The leader of the Italian region worst-hit by the coronavirus is proposing a seven-day workweek to revamp the economy.
Lombardy President Attilio Fontana is suggesting the measures for the northern region encompassing Milan once its lockdown ends, planned for early May, according to The Sun and Italian media.
“Spreading the working week over seven days instead of five with a rotating shift pattern to avoid crowding on public transport will increase productivity,” Fontana reportedly said Thursday.
Lombardy’s residents and economy have been devastated by the virus, which has sickened more than 165,000 and killed more than 22,100 across the country.
Fontana said Lombardy, home to Italy’s wealthy financial capital and stock exchange, lost the equivalent of $1.083 billion during the lockdown last month.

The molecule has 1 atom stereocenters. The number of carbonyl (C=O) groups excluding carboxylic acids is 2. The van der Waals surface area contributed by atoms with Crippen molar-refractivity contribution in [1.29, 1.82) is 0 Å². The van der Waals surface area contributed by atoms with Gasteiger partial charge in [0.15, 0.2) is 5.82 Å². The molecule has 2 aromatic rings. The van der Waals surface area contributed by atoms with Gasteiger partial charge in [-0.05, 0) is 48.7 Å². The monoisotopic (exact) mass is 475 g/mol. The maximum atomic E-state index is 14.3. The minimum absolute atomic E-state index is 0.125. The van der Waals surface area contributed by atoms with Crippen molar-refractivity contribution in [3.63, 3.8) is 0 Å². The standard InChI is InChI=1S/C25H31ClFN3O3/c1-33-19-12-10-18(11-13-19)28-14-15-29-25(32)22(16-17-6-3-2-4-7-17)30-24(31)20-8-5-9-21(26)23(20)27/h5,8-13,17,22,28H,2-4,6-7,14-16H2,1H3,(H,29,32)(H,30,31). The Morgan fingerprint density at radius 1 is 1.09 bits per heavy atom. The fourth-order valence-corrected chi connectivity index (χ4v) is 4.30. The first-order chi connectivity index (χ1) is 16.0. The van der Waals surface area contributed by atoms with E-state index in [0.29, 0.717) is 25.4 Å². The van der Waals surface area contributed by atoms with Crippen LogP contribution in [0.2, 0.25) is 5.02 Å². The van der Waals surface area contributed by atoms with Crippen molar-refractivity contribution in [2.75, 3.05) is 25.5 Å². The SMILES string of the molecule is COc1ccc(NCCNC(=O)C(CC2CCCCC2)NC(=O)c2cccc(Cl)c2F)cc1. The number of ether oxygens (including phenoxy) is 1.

The president added that he discussed the idea with Italy’s Regional Affairs Minister, Francesco Boccia, who told him a “steering committee” would meet this coming weekend to discuss policies for reopening Lombardy
With the third-highest number of confirmed coronavirus cases in the world, Italy was forced last week to extend its strict shelter-in-place orders last week to May 3.
“This is a difficult but necessary decision for which I take all political responsibility,” Prime Minister Giuseppe Conte said last week.
Conte has begun allowing certain shops like book stores and laundromats to begin reopening this week as a trial for post-lockdown social distancing.